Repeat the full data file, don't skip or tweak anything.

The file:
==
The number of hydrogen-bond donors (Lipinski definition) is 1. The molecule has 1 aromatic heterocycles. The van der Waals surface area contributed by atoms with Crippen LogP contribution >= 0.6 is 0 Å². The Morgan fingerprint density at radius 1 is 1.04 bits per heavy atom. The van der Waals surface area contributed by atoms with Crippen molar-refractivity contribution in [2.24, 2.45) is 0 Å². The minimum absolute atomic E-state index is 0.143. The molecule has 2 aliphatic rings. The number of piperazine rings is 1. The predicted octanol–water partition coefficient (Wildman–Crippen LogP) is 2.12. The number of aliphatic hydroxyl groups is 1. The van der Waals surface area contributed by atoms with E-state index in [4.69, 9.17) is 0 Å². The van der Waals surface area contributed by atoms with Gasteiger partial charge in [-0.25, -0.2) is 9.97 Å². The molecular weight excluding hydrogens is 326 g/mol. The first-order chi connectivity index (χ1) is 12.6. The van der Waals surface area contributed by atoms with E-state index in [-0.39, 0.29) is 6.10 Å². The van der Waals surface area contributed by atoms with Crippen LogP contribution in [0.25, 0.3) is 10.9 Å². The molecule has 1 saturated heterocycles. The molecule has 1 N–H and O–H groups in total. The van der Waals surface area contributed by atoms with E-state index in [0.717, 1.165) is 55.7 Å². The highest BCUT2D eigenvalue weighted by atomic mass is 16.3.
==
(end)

The number of hydrogen-bond donors (Lipinski definition) is 1. The molecule has 1 aromatic heterocycles. The van der Waals surface area contributed by atoms with Crippen LogP contribution >= 0.6 is 0 Å². The Morgan fingerprint density at radius 1 is 1.04 bits per heavy atom. The van der Waals surface area contributed by atoms with Crippen molar-refractivity contribution in [2.24, 2.45) is 0 Å². The minimum absolute atomic E-state index is 0.143. The molecule has 2 aliphatic rings. The number of piperazine rings is 1. The predicted octanol–water partition coefficient (Wildman–Crippen LogP) is 2.12. The number of aliphatic hydroxyl groups is 1. The van der Waals surface area contributed by atoms with E-state index in [4.69, 9.17) is 0 Å². The van der Waals surface area contributed by atoms with Gasteiger partial charge in [-0.25, -0.2) is 9.97 Å². The molecular weight excluding hydrogens is 326 g/mol. The first-order chi connectivity index (χ1) is 12.6. The van der Waals surface area contributed by atoms with E-state index in [-0.39, 0.29) is 6.10 Å². The van der Waals surface area contributed by atoms with Crippen LogP contribution in [0.25, 0.3) is 10.9 Å². The molecule has 1 saturated heterocycles. The molecule has 1 N–H and O–H groups in total. The van der Waals surface area contributed by atoms with E-state index in [0.717, 1.165) is 55.7 Å². The highest BCUT2D eigenvalue weighted by atomic mass is 16.3.